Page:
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CNAs and Germy Scrubs

Certified nurse assistants (CNAs) complete 75 hours of state-approved training and pass a competency evaluation, and can then go to work in nursing care facilities. The less-than-fashionable scrubs that CNAs have to put on have not been given much thought, until a recent article in the Wall Street Journal raised the question: Just how nasty are those scrubs, and should they be worn in public places? (See the full article at
On One Hand&
Betsy McCaughey, former lieutenant governor of New York, is a fellow at the Hudson Institute and chair of the Committee to Reduce Infection Deaths. Ms. McCaughey argues that dirty scrubs spread bacteria all over patients, and if the scrubs are worn in public places, they allow superbugs out into the rest of the world. And the public is grossed out by this. CNAs, doctors, and other techs get the occasional smug comment from Joe Public at the grocery store, "Nasty ... thanks for rubbing your scrubs near my produce and pastries!- There are currently no laws regulating where and how scrubs can be worn, but with public nervousness, this may change soon. Some medical settings are creating their own rules due to the spread of the C. diff infection; e.g., Stamford Hospital in Connecticut is prohibiting staff to wear uniforms outside the building. Because C. diff cannot be laundered out of scrubs, Ms. McCaughey believes workers should be provided with clean uniforms and should not wear them in public.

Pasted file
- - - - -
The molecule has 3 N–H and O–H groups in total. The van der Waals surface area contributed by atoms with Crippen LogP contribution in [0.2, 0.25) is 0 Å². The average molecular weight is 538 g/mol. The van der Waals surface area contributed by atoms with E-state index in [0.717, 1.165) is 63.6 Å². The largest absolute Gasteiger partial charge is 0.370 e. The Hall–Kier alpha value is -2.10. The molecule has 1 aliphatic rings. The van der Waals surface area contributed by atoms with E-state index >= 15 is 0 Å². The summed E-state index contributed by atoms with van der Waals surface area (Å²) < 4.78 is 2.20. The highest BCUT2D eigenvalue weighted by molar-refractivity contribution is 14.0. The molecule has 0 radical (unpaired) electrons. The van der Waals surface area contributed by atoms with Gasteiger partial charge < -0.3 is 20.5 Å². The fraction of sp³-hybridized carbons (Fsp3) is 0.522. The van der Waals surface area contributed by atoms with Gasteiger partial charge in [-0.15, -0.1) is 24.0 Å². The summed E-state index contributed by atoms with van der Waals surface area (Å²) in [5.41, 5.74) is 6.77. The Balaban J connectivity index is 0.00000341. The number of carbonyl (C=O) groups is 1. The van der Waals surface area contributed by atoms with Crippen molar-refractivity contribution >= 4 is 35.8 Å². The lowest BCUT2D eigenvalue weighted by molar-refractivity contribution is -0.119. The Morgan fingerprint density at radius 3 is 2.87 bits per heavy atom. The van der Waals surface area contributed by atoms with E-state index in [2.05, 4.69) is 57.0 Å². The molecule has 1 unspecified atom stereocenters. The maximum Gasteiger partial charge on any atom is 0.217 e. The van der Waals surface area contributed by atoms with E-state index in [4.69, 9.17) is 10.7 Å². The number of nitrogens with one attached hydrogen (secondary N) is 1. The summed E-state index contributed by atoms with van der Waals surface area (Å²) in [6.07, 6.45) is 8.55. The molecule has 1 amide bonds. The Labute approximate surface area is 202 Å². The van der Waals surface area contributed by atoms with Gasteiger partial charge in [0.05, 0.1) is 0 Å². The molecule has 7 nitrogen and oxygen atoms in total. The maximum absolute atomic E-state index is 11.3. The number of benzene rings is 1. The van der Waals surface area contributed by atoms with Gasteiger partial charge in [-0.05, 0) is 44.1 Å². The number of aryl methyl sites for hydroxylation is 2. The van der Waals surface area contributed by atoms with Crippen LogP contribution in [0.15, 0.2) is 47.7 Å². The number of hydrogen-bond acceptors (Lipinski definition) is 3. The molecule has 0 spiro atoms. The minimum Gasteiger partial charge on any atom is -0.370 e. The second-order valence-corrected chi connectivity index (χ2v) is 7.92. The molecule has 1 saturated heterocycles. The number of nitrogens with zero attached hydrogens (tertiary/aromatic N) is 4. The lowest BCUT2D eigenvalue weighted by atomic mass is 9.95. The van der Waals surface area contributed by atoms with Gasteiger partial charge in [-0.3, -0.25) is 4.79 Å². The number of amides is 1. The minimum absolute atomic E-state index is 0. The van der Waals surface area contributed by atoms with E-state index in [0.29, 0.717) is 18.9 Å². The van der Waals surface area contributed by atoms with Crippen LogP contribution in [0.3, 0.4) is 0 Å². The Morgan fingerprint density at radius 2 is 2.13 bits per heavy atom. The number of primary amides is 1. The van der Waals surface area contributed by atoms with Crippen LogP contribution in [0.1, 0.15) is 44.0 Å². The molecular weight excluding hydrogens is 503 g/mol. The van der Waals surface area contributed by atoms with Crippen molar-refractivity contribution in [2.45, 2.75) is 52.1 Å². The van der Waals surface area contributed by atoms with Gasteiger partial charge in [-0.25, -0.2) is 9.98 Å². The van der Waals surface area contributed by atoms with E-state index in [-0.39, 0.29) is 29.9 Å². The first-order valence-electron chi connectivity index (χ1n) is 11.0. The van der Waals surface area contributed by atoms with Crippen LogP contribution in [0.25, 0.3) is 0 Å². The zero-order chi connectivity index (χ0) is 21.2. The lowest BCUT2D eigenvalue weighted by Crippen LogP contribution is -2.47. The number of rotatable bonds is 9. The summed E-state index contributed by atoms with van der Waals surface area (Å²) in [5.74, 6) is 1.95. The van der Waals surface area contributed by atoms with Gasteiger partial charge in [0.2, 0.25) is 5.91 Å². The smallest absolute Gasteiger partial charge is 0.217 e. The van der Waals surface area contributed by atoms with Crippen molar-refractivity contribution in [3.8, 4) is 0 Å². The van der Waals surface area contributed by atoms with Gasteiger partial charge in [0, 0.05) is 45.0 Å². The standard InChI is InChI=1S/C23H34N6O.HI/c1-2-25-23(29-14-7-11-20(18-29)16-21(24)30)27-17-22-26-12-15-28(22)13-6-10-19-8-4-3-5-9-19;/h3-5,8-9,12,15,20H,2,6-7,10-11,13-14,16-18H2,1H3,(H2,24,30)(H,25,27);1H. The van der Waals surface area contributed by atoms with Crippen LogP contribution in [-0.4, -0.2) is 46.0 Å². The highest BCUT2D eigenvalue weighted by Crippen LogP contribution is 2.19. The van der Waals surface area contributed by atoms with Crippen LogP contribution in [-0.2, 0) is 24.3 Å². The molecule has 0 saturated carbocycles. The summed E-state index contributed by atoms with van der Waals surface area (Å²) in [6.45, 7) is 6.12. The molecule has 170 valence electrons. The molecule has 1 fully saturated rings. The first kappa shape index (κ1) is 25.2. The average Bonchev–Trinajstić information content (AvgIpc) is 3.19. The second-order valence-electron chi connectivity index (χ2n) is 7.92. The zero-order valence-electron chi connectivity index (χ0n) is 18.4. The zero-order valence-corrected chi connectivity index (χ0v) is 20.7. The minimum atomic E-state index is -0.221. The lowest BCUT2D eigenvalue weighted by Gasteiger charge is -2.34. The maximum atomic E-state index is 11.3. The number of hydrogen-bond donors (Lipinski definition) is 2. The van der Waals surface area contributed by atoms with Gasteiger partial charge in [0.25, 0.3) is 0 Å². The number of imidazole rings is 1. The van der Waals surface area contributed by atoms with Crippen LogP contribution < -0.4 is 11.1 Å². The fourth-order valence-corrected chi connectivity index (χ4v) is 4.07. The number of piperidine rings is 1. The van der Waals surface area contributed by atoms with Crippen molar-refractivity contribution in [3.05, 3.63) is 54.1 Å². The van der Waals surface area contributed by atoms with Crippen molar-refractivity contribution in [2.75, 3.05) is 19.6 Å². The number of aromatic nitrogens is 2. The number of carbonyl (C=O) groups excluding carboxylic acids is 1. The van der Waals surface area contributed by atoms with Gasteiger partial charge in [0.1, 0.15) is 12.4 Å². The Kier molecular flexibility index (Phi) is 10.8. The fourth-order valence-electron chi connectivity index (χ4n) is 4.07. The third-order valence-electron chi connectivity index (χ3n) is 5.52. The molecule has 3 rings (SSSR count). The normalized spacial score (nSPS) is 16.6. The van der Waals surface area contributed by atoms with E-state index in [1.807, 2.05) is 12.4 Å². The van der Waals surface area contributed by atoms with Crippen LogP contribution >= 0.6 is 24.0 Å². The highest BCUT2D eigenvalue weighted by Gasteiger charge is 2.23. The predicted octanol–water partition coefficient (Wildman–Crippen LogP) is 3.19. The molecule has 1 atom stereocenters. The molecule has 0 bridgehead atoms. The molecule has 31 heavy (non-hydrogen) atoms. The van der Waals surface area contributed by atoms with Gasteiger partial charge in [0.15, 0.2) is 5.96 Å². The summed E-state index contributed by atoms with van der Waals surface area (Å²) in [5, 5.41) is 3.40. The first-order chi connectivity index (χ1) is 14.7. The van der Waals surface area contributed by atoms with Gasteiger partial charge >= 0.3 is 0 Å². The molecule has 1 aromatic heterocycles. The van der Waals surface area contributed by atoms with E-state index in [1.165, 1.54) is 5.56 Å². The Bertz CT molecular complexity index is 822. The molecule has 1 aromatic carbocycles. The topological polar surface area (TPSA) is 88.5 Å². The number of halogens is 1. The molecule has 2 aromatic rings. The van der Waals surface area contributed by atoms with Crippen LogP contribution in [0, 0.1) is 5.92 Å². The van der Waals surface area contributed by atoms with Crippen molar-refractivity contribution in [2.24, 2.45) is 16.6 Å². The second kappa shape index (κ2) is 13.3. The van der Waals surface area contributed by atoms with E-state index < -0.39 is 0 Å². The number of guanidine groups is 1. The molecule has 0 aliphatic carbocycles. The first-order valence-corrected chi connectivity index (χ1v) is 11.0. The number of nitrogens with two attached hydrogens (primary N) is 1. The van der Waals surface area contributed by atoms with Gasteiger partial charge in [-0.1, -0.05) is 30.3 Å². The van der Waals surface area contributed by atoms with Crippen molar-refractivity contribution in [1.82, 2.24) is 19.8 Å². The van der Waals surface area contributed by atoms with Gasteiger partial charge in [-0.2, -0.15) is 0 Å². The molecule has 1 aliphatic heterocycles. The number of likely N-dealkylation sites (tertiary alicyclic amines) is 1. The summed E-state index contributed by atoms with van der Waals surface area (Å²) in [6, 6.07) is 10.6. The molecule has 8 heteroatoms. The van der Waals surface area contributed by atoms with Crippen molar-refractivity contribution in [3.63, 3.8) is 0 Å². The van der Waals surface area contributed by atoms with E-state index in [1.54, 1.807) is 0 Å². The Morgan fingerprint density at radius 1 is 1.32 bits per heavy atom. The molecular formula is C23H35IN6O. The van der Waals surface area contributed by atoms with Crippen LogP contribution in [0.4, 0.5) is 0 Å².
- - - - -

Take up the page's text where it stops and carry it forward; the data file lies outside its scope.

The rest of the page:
On the Other Hand&
Dr. David Katz ( points out that if scrubs can transmit germs, so can any other garment that the public wears in and out of a medical center. If scrubs have to be removed before leaving the premises, then the public should also have to change their attire before they leave. Dr. Katz sounds off that this is not realistic, and a technological solution should be sought that will fix the problem.
Because there are no definitive studies that prove uniforms are spreading infections, the controversy will continue to flare. In the meantime, an abundance of caution would suggest that not wearing scrubs in public venues is the sanitary but inconvenient way to proceed.

By Rita Henry
Get CNA Jobs, Contributing Editor

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